"KIRBY WISKE, a parish in the wapentake of East Gilling, North Riding county York, 4 miles N.W. of Thirsk, its post town, and 7 N.W. of Northallerton. It is situated on the banks of the river Wiske, and contains the townships of Maunby, Newby Wiske, and Newsham. The Great Northern railway passes through the parish. Near the village are some traces of a Roman encampment. The land is nearly evenly divided between arable and pasture. The living is a rectory* in the diocese of Ripon, value £643. The church, dedicated to St. John, is an ancient stone structure with a tower containing three bells. It has a fine Norman doorway. The parochial charities produce £36 per annum. Roger Ascham, the tutor of Queen Elizabeth, Dr. George Hickes, and Archbishop Palliser, were natives of this place."
"BRECKENBOROUGH, a township in the parish of Kirby-Wiske, wapentake of Birdforth, in the North Riding of the county of York, 3 miles to the N.W. of Thirsk. It is joined with the township of Newsham. The chief residence is Breckenborough House."
"MAUNBY, a township in the parish of Kirby-Wiske, wapentake of East Gilling, North Riding county York, 6 miles N.W. of Thirsk, and 6 S.W. of Northallerton. It is situated on the river Swale, and contains Maunby Hall."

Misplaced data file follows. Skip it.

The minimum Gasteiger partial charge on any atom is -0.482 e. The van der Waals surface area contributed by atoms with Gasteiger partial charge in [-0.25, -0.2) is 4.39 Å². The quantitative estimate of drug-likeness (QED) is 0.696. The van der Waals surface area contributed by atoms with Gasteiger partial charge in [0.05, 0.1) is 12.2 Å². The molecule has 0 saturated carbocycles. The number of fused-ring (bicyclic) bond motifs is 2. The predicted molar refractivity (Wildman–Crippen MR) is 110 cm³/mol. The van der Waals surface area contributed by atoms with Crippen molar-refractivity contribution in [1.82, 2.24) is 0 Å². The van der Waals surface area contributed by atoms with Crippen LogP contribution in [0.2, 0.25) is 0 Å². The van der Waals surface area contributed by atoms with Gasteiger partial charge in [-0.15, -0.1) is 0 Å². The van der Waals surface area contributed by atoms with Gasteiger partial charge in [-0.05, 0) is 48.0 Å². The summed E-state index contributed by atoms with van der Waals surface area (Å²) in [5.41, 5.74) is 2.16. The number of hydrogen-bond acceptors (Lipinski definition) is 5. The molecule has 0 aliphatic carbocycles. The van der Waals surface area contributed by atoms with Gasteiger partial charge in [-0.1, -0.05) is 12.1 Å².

"NEWBY WISKE, a township in the parish of Kirby-Wiske, wapentake of Gilling-East, North Riding county York, 5 miles N.W. of Thirsk, and 4 S. of Northallerton. The village, which is of small extent, is situated at the five-arched bridge on the river Wiske, and near the North-Eastern railway, on which it has a station. There is a place of worship for Wesleyans, also a National school. Newby Hall is the principal residence."
"NEWSHAM, a township in the parish of Kirby-Wiske, wapentake of Birdforth, North Riding county York, 3½ miles N.W. of Thirsk. It is situated on the river Swale, near the North-Eastern railway. It is united with Breckenbrough to form a township The village is small and wholly agricultural. Dr. George Hicks, the antiquary and Saxon scholar, was born at a farm called Moorhouse in 1640."